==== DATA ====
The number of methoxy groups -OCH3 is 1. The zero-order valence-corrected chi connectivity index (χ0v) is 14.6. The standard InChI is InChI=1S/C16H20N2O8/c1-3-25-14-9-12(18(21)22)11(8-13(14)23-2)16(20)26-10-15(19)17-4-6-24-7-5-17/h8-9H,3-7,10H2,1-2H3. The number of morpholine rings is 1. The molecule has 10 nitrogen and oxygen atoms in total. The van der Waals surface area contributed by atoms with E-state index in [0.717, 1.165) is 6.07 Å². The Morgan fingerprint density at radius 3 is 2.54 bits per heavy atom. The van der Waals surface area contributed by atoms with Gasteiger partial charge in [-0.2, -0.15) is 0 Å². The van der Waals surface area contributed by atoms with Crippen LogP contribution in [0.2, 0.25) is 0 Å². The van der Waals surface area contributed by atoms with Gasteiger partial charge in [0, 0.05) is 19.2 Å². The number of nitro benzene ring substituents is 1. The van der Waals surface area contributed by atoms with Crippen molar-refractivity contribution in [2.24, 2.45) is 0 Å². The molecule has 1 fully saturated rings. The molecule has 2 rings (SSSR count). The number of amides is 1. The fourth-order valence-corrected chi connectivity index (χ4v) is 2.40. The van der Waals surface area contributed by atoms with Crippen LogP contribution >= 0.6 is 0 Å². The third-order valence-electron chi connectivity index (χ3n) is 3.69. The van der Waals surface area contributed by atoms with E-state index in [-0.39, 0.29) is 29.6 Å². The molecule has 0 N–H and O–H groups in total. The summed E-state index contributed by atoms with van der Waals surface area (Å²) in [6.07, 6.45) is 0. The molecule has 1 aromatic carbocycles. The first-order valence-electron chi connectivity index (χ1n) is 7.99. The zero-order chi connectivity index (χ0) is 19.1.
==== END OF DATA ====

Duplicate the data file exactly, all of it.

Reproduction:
The number of methoxy groups -OCH3 is 1. The zero-order valence-corrected chi connectivity index (χ0v) is 14.6. The standard InChI is InChI=1S/C16H20N2O8/c1-3-25-14-9-12(18(21)22)11(8-13(14)23-2)16(20)26-10-15(19)17-4-6-24-7-5-17/h8-9H,3-7,10H2,1-2H3. The number of morpholine rings is 1. The molecule has 10 nitrogen and oxygen atoms in total. The van der Waals surface area contributed by atoms with E-state index in [0.717, 1.165) is 6.07 Å². The Morgan fingerprint density at radius 3 is 2.54 bits per heavy atom. The van der Waals surface area contributed by atoms with Gasteiger partial charge in [-0.2, -0.15) is 0 Å². The van der Waals surface area contributed by atoms with Crippen LogP contribution in [0.2, 0.25) is 0 Å². The van der Waals surface area contributed by atoms with Gasteiger partial charge in [0, 0.05) is 19.2 Å². The number of nitro benzene ring substituents is 1. The van der Waals surface area contributed by atoms with Crippen molar-refractivity contribution in [2.24, 2.45) is 0 Å². The molecule has 1 fully saturated rings. The molecule has 2 rings (SSSR count). The number of amides is 1. The fourth-order valence-corrected chi connectivity index (χ4v) is 2.40. The van der Waals surface area contributed by atoms with Crippen LogP contribution >= 0.6 is 0 Å². The third-order valence-electron chi connectivity index (χ3n) is 3.69. The van der Waals surface area contributed by atoms with E-state index in [-0.39, 0.29) is 29.6 Å². The molecule has 0 N–H and O–H groups in total. The summed E-state index contributed by atoms with van der Waals surface area (Å²) in [6.07, 6.45) is 0. The molecule has 1 aromatic carbocycles. The first-order valence-electron chi connectivity index (χ1n) is 7.99. The zero-order chi connectivity index (χ0) is 19.1.